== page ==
Although the December 31 operation caused neither casualties nor damage, it was a significant act in several respects.
The first issue is the use of a bomb in the operation and claiming responsibility for the blast by a MEK spokesperson in the group’s official media, a phenomenon that has been unprecedented in recent years since the MEK’s tactical shift and entering into the phase of political propaganda.
In a video released hours after the explosion on MEK’s website, the group claimed responsibility for the attack and attributed it to its own military branch, the National Liberation Army (NLA). The NLA was the MEK’s military wing in the Iraq-Iran war, which served alongside Saddam Hussein’s army and conducted cross-border raids into Iran during the last stages of the war. In addition to border attacks on Iran, the NLA served Saddam in the brutal repression of Iraqi Kurds during 1991.
Therefore, citing this infamous military branch and attributing the attack to it, means a shift in the MEK’s tactics and its re-entering to the armed and terrorist phase.
Another important point is the MEK spokesperson’s sharp statement, in which he spoke of the need to demolish the centers affiliated with the Islamic Revolutionary Guards. This threat resembles two deadly terrorist operations by the group in the offices of the Islamic Republic Party and Prime Minister in 1981.
This is probably why the spokesperson, for the first time since the group’s disarmament in 2003, has called upon (the US) for the return of their weapons.
It seems unlikely that the MEK’s spokesperson be unaware of the political and legal burden of these threats. It is clear that the MEK is seriously seeking to change its strategy and return to the phase of violent and terrorist acts. This action, as it was said, stems from the MEK’s foundation which is based on achieving results through violent acts. It also demonstrates that the group’s decade-long political and propaganda activities to persuade Western governments to overthrow Iran’s political system have so far failed. So the MEK’s return to phase of terrorist acts could be its response to this failure.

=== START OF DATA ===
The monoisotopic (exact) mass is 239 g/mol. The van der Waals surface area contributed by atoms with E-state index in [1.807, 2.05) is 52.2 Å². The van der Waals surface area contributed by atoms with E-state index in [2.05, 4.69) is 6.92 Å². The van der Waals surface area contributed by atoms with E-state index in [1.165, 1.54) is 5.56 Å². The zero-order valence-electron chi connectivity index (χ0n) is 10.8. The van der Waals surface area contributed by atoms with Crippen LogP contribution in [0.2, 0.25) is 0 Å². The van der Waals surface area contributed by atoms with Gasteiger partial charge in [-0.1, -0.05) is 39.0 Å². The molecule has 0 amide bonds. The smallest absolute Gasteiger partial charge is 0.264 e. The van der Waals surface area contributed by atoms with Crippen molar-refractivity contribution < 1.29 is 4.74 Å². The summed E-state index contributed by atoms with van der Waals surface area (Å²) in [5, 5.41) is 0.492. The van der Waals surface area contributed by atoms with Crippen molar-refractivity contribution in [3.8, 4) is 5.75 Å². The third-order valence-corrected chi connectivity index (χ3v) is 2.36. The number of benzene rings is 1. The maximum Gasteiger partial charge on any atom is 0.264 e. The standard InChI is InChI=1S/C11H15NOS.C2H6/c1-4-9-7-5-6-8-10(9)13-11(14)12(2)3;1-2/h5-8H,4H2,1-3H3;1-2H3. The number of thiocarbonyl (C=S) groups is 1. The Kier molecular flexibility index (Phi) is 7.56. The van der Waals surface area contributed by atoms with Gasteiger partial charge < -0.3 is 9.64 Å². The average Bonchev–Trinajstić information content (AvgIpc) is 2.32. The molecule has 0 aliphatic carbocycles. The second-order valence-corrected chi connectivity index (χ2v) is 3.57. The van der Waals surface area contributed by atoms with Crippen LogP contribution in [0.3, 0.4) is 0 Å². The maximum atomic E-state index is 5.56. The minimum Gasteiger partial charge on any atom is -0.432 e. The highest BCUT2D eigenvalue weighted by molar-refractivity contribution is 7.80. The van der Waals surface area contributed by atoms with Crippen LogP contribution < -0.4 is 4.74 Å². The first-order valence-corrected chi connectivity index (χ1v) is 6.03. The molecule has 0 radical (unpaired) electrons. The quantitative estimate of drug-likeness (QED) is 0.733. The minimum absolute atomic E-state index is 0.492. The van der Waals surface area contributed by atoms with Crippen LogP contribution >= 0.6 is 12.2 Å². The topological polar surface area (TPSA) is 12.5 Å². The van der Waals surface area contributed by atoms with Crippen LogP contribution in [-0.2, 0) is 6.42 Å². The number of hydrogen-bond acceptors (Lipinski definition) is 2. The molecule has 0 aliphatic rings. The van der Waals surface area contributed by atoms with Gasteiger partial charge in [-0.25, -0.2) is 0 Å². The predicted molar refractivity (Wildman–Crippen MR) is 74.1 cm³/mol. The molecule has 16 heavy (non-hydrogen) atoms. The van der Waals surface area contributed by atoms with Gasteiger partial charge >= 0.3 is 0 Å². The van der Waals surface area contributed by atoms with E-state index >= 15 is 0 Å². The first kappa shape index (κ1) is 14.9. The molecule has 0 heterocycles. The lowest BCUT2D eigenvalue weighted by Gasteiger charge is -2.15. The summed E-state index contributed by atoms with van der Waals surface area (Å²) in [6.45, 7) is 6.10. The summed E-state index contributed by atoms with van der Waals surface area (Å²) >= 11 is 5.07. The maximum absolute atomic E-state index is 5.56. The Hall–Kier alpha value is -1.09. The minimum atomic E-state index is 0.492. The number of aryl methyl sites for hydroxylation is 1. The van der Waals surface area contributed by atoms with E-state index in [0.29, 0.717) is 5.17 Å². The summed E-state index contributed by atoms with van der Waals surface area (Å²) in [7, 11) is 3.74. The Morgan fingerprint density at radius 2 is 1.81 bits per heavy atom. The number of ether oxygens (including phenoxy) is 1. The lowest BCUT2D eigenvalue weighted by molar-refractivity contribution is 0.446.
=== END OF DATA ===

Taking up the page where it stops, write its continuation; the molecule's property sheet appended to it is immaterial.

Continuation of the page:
It appears that continuation of this approach by the MEK, will put Western sponsors of the group in an unfavorable position and it will cause further damage to Iran’s relations with them. The MEK is turning from a refugee group in Albania to a group that, in addition to carrying out anti-Iranian actions, is now on its way into armed phase, an approach which could lead to Tirana’s direct confrontation with Tehran.
Tehran’s recent confrontations with Western powers such as Washington and London in the Persian Gulf in the battle of tankers and UAVs demonstrate that Iranians, who now benefit military balance in the West Asian region, do not easily overlook their security threats. Whether this threat is posed by the MEK through terrorist operations, similar to what they did during the 1980s and saw its consequences, or by its Western sponsors through providing facilities for the terrorist group.